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Energy Law Developments in India - Investor Challenges

Contributed by: Samvad Partners

Earl Warren had famously said, “Ben Franklin may have discovered electricity - but it is the man who invented the meter who made the money”. This may not be true today in the Indian context. The energy sector in India is reeling under gross tariff revenue mismatch and is disproportionately leveraged. If India has to ‘roar’ as the fabled Asian tiger by the 2030s, it has to fix its energy distresses. The Finance Minister Nirmala Sitharaman presented the Union Budget 2020-21 in Parliament with a focus on three main points: Aspiration India, Economic Development for all, and Building a Caring Society. The finance minister announced that for the year 2020-21, ₹220 billion (~$3.08 billion) has been allocated for the power and renewable sectors. The National Infrastructure Pipeline, announced last year with an outlay of ₹103 trillion (~$1.44 trillion), consists of more than 6,500 projects across sectors including clean and affordable energy.

While India has one of the most diversified power sectors in the world, the legislature has also played an active role in bringing in new policies and regulations and revising the existing ones in order to cater to the needs of the growing energy sector. Though the Government has been trying to address these issues, there are certain things that an investor should bear in mind while investing in India.


The Power Purchase Agreements (PPAs”) are not drafted in a sophisticated manner. Some of the issues that may affect the returns on the project include: (a) equity lock in period of at least 6-12 months for developers post commercial operations; (b) lack of generation compensation due to off take constraints; and (c) no provisions for termination payments on account of procurer event of default. The DISCOMS rarely agree for any changes in these PPAs whether during the construction phase or the operation phase.

In recent past the PPAs are being ordered to be terminated unilaterally by the governments of many states. Recent examples are orders of the Andhra Pradesh and Maharashtra governments to cancel and to not honor the PPAs on the basis of review of certain parameters. Such unilateral decisions on the part of government are worrisome for investors and erodes investor’s confidence as it portrays the political and policies uncertainty in the country. After developers filed a case challenging the July 1, 2019 decision of the state government, the High Court in September, 2019 quashed the decision to form a panel to renegotiate PPAs and told Andhra Pradesh Electricity Regulatory Commission (“APERC”) to decide on a fair tariff. However, the developers subsequently went back to the court saying even APREC does not have the authority to change its own ruling as per the observation of the Appellate Tribunal of Electricity (APTEL).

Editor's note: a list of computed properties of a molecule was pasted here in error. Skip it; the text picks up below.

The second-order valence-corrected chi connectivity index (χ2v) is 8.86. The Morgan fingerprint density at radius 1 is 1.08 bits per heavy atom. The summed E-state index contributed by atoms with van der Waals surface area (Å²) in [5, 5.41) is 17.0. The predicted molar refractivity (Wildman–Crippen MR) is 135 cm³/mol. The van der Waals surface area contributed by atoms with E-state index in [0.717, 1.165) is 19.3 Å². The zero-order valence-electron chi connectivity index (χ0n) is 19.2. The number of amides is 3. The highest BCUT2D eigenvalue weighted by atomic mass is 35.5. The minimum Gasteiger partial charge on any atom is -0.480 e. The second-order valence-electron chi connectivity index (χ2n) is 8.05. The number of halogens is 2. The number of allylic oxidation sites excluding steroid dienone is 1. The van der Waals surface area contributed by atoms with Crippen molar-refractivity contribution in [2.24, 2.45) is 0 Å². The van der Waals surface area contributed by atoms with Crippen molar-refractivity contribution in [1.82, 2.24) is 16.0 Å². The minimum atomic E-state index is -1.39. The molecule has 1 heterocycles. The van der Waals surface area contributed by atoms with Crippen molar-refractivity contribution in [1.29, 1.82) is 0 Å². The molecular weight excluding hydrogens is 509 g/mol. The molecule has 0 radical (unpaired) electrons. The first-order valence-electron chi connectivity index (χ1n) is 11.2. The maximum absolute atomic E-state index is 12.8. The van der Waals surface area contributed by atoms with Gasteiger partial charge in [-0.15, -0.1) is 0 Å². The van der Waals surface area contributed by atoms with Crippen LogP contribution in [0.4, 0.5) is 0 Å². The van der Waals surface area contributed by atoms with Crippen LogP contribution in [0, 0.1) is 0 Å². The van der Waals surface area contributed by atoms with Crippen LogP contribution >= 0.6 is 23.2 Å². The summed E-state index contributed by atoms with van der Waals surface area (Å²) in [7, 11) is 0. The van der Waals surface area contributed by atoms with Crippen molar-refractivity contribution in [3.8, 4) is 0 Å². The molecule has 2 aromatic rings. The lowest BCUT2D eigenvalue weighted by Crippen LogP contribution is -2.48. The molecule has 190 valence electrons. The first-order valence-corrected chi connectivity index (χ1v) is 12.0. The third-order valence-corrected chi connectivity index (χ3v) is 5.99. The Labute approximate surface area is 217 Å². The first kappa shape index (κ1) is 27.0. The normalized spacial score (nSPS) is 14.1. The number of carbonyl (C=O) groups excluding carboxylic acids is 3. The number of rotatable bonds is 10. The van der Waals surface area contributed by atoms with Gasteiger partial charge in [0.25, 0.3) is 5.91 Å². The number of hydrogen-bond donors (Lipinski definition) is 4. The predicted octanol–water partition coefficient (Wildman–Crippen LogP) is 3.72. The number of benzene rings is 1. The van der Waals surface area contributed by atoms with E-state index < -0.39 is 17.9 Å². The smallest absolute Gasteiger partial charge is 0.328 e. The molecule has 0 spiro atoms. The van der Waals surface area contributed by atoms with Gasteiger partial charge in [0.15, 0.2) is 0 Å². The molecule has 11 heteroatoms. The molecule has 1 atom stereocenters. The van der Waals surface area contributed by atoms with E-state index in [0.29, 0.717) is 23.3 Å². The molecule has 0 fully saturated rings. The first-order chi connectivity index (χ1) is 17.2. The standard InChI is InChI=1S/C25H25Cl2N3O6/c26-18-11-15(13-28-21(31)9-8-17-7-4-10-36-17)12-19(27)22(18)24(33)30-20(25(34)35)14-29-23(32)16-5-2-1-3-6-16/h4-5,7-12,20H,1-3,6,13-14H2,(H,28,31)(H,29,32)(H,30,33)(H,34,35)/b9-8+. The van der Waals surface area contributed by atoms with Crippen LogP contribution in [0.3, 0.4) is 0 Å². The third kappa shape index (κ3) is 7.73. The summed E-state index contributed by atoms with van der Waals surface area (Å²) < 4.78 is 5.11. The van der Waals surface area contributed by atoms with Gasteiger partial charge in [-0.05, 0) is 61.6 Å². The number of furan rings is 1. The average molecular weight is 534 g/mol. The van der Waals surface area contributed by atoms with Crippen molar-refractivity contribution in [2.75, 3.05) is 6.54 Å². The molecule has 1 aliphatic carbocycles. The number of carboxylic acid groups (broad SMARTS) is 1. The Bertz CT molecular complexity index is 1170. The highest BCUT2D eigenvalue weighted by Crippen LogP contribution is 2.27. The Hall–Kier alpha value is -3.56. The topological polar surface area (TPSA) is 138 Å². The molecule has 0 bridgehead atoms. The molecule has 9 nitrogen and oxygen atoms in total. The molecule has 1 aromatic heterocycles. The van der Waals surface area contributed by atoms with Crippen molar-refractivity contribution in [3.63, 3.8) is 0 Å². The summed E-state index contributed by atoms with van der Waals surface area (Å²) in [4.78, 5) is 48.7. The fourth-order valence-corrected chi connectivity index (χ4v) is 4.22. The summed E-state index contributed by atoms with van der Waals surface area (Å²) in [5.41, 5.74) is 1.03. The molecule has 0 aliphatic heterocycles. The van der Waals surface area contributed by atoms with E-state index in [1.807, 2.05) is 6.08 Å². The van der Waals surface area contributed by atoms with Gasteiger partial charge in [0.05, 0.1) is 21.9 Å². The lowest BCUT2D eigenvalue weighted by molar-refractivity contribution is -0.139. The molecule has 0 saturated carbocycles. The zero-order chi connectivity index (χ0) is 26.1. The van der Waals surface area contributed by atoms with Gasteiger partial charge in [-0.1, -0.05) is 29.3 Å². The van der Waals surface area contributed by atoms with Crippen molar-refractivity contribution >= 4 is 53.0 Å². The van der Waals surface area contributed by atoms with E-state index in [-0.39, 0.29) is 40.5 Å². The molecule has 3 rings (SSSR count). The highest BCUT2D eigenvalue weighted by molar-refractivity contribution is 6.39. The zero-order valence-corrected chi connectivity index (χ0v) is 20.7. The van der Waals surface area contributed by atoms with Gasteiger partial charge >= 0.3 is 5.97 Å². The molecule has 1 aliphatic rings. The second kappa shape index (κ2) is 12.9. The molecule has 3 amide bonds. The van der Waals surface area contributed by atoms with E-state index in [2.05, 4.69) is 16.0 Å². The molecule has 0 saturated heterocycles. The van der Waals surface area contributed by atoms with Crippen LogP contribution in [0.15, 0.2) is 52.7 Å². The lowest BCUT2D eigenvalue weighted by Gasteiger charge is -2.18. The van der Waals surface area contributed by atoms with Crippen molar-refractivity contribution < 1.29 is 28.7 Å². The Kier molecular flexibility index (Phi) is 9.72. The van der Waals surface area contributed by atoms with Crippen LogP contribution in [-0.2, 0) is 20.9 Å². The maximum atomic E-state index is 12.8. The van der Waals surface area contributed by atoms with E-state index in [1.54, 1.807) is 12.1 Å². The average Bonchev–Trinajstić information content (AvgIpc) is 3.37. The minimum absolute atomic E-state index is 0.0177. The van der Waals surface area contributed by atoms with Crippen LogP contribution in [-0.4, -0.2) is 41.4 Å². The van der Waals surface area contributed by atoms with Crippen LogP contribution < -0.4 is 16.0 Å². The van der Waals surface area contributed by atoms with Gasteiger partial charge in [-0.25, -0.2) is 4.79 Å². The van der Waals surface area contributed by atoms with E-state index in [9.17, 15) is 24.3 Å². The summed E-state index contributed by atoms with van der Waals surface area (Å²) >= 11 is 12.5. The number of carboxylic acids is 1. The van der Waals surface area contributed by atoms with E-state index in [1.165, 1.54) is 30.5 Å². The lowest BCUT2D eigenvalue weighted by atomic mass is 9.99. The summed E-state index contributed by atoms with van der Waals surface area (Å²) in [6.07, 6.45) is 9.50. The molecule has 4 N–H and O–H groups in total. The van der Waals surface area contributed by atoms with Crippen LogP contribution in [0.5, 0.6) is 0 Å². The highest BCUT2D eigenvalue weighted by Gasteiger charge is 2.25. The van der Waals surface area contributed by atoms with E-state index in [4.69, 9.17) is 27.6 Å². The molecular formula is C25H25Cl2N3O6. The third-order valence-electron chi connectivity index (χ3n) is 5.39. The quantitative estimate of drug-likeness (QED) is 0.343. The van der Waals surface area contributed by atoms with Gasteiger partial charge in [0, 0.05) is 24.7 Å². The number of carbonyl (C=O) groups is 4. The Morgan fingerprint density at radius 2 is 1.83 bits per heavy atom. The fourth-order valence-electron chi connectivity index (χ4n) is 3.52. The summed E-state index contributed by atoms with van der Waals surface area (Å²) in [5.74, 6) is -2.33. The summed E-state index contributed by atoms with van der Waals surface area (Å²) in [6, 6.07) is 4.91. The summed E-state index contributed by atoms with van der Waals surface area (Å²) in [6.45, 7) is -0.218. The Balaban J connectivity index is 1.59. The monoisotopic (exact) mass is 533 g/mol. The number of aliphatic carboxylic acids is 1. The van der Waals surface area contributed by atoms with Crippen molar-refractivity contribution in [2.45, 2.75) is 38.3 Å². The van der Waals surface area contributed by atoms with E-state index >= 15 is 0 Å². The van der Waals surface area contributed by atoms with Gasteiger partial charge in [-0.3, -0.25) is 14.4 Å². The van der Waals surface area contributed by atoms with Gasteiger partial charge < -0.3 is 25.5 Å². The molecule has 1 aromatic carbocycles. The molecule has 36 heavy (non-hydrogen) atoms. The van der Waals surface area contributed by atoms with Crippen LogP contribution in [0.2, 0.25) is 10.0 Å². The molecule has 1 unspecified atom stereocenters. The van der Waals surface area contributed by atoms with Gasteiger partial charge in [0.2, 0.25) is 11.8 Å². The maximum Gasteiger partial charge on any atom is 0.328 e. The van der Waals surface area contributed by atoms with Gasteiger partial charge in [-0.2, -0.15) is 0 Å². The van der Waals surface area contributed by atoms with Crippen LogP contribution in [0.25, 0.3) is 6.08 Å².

While the central government in India has maintained that PPAs are sacrosanct and no price renegotiation is possible, it has also agreed with the Ministry of New and Renewable Energy (“MNRE”) acknowledging that revisiting PPAs shakes the confidence of investors in the sector and adversely affects the future bids and investment in the State and the country. It is unfair to put pressure on independent producers to reduce prices or alter other contractual conditions. It sends out a wrong signal to investors, who expect all deals to be honoured. The Union ministry of power has consistently persuaded states not to resort to such tactics. An Electricity Contract Enforcement Authority (“ECEA”) has been proposed draft Electricity Amendment Bill of 2020 (the “2020 Electricity Bill”) to check renegotiation efforts.

The Finance Minister, Smt. Nirmala Sitharaman, in an attempt to pacify investors at the India Energy Forum of CERAWeek said, “I also want to broadly highlight the justifiable concerns about honouring contractual commitments....We as a nation (are) concerned. We will make sure that commitments are honoured. That should not worry those investors or those who already invested in building capacities in India for energy and energy security.


In India, the 2 (two) broad methods of tariff determination are - (a) Under Section 62 of the Electricity Act, 2003 (the “ElectricityAct”) tariff orders are passed by “appropriate commission” under the Electricity Act; and (b) Under Section 63 of the Electricity Act by way of a transparent competitive bidding process which is later ‘adopted’ by the appropriate commission. The existing framework of tariff determination and tariff amendment are laced with anomalies as it does not take into account factors like increased cost of fuel and wheeling charges.